At a Mass packed mostly with immigrants, Washington, D.C., Auxiliary Bishop Mario E. Dorsonville tried to get the crowd to focus on the plight of the Holy Family.
They had no home, he said. Many closed their doors to them when they were seeking shelter and running from persecution, he said. But he reminded them also of God’s promise.
“We might be poor, but we’ll never be alone,” Bishop Dorsonville said to those in the pews, some who were likely facing similar situations.
At a weekend Mass to mark the Dec. 12 feast of Our Lady of Guadalupe, he assured them that God and the Catholic Church would be with them “in these difficult moments.” Millions, he acknowledged, are waiting for relief in the form of immigration reform. But with a president-elect who made campaign promises to form “deportation forces” and remove 11 million immigrants, many faced 2017 with trepidation.
The landscape for immigrants in 2016 already had been a rough one. In June, the U.S. Supreme Court States deadlocked on a case dealing with plans by President Barack Obama to shield 4 million from deportation through executive action. Without being able to break the 4-4 tie, the high court essentially left in place an injunction blocking the immigration policy from being implemented.
Various polls also reflected an increasing reluctance by some groups in the country to welcome immigrants from the Middle East. The Brookings/Public Religion Research Institute Immigration Survey, released in June, showed that while 58 percent of Americans surveyed opposed a temporary ban on Muslims from other countries entering the U.S., non-white Americans were the ones most opposed.
“Close to half (46 percent) of whites express support for a temporary ban on Muslims coming to the U.S.,” the survey said, “while only 30 percent of Hispanics and 25 percent of blacks support a ban.”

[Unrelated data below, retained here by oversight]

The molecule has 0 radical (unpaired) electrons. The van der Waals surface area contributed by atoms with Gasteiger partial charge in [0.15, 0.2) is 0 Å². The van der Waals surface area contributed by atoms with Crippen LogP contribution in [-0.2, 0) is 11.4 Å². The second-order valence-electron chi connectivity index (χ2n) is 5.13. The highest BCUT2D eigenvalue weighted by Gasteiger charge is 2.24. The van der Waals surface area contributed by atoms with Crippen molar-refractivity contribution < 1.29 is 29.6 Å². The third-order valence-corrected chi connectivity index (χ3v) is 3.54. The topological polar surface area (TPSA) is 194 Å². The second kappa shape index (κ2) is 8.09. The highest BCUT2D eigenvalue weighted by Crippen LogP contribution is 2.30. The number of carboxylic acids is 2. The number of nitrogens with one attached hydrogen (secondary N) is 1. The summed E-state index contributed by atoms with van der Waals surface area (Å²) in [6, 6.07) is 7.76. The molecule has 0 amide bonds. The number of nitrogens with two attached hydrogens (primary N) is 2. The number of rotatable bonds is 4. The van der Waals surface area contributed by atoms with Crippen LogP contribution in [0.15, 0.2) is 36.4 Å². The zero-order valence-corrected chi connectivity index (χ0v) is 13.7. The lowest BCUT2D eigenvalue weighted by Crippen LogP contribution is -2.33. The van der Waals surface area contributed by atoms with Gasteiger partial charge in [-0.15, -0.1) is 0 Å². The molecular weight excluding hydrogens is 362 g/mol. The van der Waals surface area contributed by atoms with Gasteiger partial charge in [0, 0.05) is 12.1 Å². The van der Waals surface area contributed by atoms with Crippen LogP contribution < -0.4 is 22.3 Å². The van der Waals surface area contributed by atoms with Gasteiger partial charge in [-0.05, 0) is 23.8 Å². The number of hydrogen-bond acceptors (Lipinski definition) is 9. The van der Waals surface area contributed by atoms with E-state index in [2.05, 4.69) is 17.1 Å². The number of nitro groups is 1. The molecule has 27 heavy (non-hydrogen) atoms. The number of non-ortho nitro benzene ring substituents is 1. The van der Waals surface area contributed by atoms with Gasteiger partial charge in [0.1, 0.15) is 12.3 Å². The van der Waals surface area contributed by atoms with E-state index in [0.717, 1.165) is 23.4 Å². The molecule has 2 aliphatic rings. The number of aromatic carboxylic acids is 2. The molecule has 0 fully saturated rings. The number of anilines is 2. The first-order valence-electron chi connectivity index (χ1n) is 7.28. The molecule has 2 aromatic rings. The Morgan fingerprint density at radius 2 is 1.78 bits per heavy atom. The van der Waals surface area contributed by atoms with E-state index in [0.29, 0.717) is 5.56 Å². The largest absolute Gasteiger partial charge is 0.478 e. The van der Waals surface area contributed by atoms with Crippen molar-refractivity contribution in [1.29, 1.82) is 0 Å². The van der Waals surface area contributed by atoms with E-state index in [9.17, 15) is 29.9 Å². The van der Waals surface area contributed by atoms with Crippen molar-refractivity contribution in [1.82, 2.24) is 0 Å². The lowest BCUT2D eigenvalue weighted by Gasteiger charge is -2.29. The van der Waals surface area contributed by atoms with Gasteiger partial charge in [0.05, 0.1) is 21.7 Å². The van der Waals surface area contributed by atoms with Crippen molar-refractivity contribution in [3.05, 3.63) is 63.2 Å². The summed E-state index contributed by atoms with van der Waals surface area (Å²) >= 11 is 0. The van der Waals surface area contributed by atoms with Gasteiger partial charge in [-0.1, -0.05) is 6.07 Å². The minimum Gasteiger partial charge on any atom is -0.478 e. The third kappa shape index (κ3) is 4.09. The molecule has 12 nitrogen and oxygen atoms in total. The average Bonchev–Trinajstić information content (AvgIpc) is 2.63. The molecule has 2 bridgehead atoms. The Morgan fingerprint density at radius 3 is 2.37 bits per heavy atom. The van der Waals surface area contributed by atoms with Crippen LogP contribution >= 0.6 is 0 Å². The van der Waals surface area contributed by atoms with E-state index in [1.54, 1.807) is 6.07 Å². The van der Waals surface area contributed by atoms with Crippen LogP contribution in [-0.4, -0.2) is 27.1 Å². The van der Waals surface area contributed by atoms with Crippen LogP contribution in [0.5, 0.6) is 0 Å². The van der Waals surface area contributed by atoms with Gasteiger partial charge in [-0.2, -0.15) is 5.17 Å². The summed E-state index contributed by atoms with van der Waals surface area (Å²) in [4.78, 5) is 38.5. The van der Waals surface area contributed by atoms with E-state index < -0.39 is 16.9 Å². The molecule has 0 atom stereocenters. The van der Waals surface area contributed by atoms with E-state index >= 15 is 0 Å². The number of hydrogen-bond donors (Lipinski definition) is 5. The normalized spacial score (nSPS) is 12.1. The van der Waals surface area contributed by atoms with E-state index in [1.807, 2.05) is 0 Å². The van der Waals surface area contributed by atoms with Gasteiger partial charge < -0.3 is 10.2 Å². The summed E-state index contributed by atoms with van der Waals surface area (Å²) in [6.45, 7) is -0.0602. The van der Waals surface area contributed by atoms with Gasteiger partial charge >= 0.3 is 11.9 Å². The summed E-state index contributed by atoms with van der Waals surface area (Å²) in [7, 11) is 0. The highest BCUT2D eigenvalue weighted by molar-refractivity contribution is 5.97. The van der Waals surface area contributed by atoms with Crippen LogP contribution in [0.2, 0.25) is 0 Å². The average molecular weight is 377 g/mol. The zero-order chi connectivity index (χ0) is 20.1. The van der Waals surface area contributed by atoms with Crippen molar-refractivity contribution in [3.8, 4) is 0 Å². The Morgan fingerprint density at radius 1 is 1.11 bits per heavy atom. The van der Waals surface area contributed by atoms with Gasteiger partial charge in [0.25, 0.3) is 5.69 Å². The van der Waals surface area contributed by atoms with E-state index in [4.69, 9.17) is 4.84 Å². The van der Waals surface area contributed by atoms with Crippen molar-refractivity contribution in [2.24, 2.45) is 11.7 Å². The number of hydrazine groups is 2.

Some say these views in part helped President-elect Donald Trump and his running mate, Mike Pence, win, since they were able to mobilize those who felt fears and concerns about immigrants from Latin America and Muslims.
But just what will happen after Trump takes over the presidency remains a mystery. In a TV interview shortly after his election, he said he would deport 2 million to 3 million “people that are criminal and have criminal records” but didn’t mention the 11 million in the country without legal permission that he had originally quoted as deportation targets. He also removed his call for a “Muslim ban” from his website shortly after winning the presidency.
In a recent Time magazine interview, after the publication chose him as “Person of the Year,” Trump said he is “going to work something out” on childhood arrivals, young people who were brought into the U.S. as children by their parents but have no legal documentation.
Using executive action, Obama in 2012 created the Deferred Action for Childhood Arrivals, also known as DACA, which allows certain undocumented young people to have a work permit and be exempt from deportation.
More than 720,000 have been approved for the program. In November 2014, Obama took executive action to expand DACA to allow more young people to benefit from its provisions. He also implemented a program for parents of citizen children — the Deferred Action for Parents of Americans and Lawful Permanent Residents program, or DAPA.
Trump said he would end these policies. Some who meet the qualifications to apply for the DACA have not done so, fearful of what the new administration could do to them and those who already have enrolled. But in the December Time magazine interview, Trump said some of the youths were good students, some have wonderful jobs.
“And they’re in never-never land because they don’t know what’s going to happen,” he said, adding that “we’re going to work something out that’s going to make people happy and proud.”